BY RON NETSKY
I guess there’s something positive about being in your 80s and having someone call you immature. I’m sorry, but that was my impression of legendary jazz drummer Roy Haynes at Kilbourn Hall Friday night. He joked around, tap danced twice, and seemed to be seriously trying to pick up a woman in the audience. Even his “Fountain of Youth” band mates seemed weary of his silliness.
But when he sat down at the drum set he was, after all, Roy Haynes. He played a fine solo, most of which took place off of the drumheads and on the surrounding metal. And he was really at home on bebop tunes like “Milestones,” the kind of songs on which he forged his reputation. All of the members of his young band — Martin Bejerano, piano; Jaleel Shaw, saxophone; and David Wong, bass — played excellent solos.
Jean-Michel Pilc also rambled at his Hatch Hall concert, but did it with his hands gliding across the piano keyboard. Pilc played a stream-of-conscious set full of snippets of jazz standards like “All The Things You Are,” “My Romance,” and “I Get Along Without You Very Well” surrounded by impressionistic improvisation. It was as if jazz is a flowing continuum with one tune growing out of another and, in a way, it is. A little Gershwin here, a little Monk there; Pilc seemed to be saying it’s all shaped from the same clay.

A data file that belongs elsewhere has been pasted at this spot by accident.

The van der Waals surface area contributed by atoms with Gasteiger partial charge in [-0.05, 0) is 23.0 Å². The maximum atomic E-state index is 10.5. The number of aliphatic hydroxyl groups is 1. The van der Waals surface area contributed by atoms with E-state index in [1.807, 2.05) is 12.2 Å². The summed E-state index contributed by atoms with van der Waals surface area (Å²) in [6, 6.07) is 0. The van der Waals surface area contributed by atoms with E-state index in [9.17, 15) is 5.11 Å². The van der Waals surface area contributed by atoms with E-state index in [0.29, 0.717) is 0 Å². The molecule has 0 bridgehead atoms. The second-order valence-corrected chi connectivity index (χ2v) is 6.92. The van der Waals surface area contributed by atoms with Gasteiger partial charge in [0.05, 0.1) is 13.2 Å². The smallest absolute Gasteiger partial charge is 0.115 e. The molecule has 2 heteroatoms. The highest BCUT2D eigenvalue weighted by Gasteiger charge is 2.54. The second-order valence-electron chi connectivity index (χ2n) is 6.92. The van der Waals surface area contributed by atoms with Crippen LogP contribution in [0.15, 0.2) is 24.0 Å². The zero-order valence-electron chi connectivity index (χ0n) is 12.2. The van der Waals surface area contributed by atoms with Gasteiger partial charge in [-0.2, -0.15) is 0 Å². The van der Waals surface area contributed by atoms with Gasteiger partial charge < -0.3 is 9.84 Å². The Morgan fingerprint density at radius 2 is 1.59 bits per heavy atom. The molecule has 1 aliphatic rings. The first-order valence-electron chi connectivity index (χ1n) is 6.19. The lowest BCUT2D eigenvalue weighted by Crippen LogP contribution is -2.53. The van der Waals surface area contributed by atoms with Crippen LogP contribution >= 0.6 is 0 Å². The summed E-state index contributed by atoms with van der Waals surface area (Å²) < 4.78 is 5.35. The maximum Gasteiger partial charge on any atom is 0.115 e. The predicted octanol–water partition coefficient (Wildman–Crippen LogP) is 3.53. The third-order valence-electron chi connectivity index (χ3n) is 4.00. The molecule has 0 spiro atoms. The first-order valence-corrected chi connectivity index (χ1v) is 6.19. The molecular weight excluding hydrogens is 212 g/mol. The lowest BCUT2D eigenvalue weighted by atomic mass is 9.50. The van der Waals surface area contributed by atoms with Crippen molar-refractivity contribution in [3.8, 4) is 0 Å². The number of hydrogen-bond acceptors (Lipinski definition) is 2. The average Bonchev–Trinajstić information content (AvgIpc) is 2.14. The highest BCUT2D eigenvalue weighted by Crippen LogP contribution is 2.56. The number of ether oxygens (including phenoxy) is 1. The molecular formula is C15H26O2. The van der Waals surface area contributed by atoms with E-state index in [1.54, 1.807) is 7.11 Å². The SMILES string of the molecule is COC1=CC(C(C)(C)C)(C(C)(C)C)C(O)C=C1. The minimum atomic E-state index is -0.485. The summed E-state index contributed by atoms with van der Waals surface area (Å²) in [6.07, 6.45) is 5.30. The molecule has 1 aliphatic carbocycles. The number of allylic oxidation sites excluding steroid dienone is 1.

At Christ Church the Orlando LeFleming Trio put on the most subtle show I’ve seen so far at the festival. The sad thing is, by day eight, a lot of people are jaded by too much impressive music and the attitude seems to be “show me something new.” So, during this beautiful set, three quarters of the audience left.
LeFleming is an excellent up-and-coming bassist. He’s also a fine bandleader in terms of arrangements and his choice of band mates. On guitar was Lage Lund, whose sound is absolutely wondrous. And on saxophone was Will Vinson, another great young player. On tunes like “Dear Lord,” one of John Coltrane’s most beautiful ballads, Lund’s gorgeous playing, Vinson’s sinuous sound, and LeFleming’s sturdy anchoring made for a dream-like sound in a perfect setting (even for an atheist). Too bad people didn’t have the patience for it.
I ended the night with The Music of Gil Evans with Ryan Truesdell at Montage. Truesdell led the young musicians from the Eastman School of Music in a concert of early arrangements by arguably the greatest arranger in jazz history, Gil Evans. Somehow the 20 musicians of this really big band, plus Truesdell, fit on the Montage stage. And, despite noise from the bar, they sounded great.
On a range of tunes, from “Just One Of Those Things” to “Struttin’ With Some Barbeque,” Evans’ arrangements were gems. No one was ever more elegant or varied in his voicings of parts to back up and accent the work of soloists. With its lush harmonies and beautiful melodies, the most sublime arrangement of the night was Evans’ “Blues For Pablo.”
On the final night of the festival I’ll be starting with guitarist/singer Raul Midon at Kilbourn Hall. Then I’ll hear the excellent pianist Joanne Brackeen at Hatch Recital Hall and the superb clarinetist Arun Ghosh’s Quintet at Christ Church. How will you wrap up the 2012 edition of XRIJF?